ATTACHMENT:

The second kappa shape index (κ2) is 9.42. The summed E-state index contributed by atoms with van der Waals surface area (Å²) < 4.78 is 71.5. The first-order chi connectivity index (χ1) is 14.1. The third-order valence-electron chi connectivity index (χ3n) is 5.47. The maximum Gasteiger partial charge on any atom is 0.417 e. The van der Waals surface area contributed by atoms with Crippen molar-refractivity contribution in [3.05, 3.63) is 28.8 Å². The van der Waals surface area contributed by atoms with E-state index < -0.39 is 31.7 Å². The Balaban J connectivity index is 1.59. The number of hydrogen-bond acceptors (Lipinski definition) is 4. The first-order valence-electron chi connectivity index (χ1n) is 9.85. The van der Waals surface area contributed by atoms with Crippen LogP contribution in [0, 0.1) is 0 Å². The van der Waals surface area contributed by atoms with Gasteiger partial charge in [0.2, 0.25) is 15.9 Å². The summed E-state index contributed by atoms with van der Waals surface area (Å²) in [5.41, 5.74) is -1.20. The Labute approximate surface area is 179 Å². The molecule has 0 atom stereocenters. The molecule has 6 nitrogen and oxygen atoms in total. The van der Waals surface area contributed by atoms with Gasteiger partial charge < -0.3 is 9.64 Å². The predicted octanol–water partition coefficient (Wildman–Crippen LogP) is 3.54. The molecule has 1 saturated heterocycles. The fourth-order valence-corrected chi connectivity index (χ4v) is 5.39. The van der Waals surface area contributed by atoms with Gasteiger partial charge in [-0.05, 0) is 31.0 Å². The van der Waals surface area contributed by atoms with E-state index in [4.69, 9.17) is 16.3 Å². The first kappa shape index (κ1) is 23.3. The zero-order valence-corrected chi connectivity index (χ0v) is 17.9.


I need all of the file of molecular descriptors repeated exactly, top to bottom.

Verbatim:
The second kappa shape index (κ2) is 9.42. The summed E-state index contributed by atoms with van der Waals surface area (Å²) < 4.78 is 71.5. The first-order chi connectivity index (χ1) is 14.1. The third-order valence-electron chi connectivity index (χ3n) is 5.47. The maximum Gasteiger partial charge on any atom is 0.417 e. The van der Waals surface area contributed by atoms with Crippen molar-refractivity contribution in [3.05, 3.63) is 28.8 Å². The van der Waals surface area contributed by atoms with E-state index < -0.39 is 31.7 Å². The Balaban J connectivity index is 1.59. The number of hydrogen-bond acceptors (Lipinski definition) is 4. The first-order valence-electron chi connectivity index (χ1n) is 9.85. The van der Waals surface area contributed by atoms with Crippen LogP contribution in [0, 0.1) is 0 Å². The van der Waals surface area contributed by atoms with Gasteiger partial charge in [0.2, 0.25) is 15.9 Å². The summed E-state index contributed by atoms with van der Waals surface area (Å²) in [5.41, 5.74) is -1.20. The Labute approximate surface area is 179 Å². The molecule has 0 atom stereocenters. The molecule has 6 nitrogen and oxygen atoms in total. The van der Waals surface area contributed by atoms with Gasteiger partial charge < -0.3 is 9.64 Å². The predicted octanol–water partition coefficient (Wildman–Crippen LogP) is 3.54. The molecule has 1 saturated heterocycles. The fourth-order valence-corrected chi connectivity index (χ4v) is 5.39. The van der Waals surface area contributed by atoms with Gasteiger partial charge in [-0.05, 0) is 31.0 Å². The van der Waals surface area contributed by atoms with E-state index in [4.69, 9.17) is 16.3 Å². The first kappa shape index (κ1) is 23.3. The zero-order valence-corrected chi connectivity index (χ0v) is 17.9.